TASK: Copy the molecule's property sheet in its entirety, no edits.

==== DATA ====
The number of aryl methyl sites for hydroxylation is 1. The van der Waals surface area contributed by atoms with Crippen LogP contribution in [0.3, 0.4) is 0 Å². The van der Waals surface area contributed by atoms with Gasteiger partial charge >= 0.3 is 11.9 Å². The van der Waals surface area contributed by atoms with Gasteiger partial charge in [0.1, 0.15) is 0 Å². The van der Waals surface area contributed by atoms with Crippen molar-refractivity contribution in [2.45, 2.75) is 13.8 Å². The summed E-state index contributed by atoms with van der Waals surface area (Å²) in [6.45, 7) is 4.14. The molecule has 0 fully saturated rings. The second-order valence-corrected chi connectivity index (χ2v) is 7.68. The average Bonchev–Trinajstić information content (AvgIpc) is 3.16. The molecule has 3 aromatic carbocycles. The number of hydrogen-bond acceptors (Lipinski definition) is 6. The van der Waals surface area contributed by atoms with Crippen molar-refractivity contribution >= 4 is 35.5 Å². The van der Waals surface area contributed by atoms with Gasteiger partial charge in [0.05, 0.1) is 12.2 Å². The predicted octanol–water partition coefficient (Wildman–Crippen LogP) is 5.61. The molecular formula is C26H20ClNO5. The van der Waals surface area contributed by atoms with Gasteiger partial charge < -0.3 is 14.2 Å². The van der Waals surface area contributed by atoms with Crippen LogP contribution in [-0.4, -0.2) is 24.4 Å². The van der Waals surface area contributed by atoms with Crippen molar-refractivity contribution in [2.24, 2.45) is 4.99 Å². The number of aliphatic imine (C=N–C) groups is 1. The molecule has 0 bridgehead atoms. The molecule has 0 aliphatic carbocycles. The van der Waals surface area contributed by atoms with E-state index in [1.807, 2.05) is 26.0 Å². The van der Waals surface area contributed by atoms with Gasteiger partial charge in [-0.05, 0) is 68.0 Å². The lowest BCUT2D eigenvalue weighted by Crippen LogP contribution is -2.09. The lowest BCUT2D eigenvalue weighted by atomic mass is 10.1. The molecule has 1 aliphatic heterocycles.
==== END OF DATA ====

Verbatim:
The number of aryl methyl sites for hydroxylation is 1. The van der Waals surface area contributed by atoms with Crippen LogP contribution in [0.3, 0.4) is 0 Å². The van der Waals surface area contributed by atoms with Gasteiger partial charge >= 0.3 is 11.9 Å². The van der Waals surface area contributed by atoms with Gasteiger partial charge in [0.1, 0.15) is 0 Å². The van der Waals surface area contributed by atoms with Crippen molar-refractivity contribution in [2.45, 2.75) is 13.8 Å². The summed E-state index contributed by atoms with van der Waals surface area (Å²) in [6.45, 7) is 4.14. The molecule has 0 fully saturated rings. The second-order valence-corrected chi connectivity index (χ2v) is 7.68. The average Bonchev–Trinajstić information content (AvgIpc) is 3.16. The molecule has 3 aromatic carbocycles. The number of hydrogen-bond acceptors (Lipinski definition) is 6. The van der Waals surface area contributed by atoms with Crippen molar-refractivity contribution >= 4 is 35.5 Å². The van der Waals surface area contributed by atoms with Gasteiger partial charge in [0.05, 0.1) is 12.2 Å². The predicted octanol–water partition coefficient (Wildman–Crippen LogP) is 5.61. The molecular formula is C26H20ClNO5. The van der Waals surface area contributed by atoms with Gasteiger partial charge < -0.3 is 14.2 Å². The van der Waals surface area contributed by atoms with Crippen LogP contribution in [-0.4, -0.2) is 24.4 Å². The van der Waals surface area contributed by atoms with Crippen molar-refractivity contribution in [2.24, 2.45) is 4.99 Å². The number of aliphatic imine (C=N–C) groups is 1. The molecule has 0 bridgehead atoms. The molecule has 0 aliphatic carbocycles. The van der Waals surface area contributed by atoms with E-state index in [1.807, 2.05) is 26.0 Å². The van der Waals surface area contributed by atoms with Gasteiger partial charge in [-0.05, 0) is 68.0 Å². The lowest BCUT2D eigenvalue weighted by Crippen LogP contribution is -2.09. The lowest BCUT2D eigenvalue weighted by atomic mass is 10.1. The molecule has 1 aliphatic heterocycles.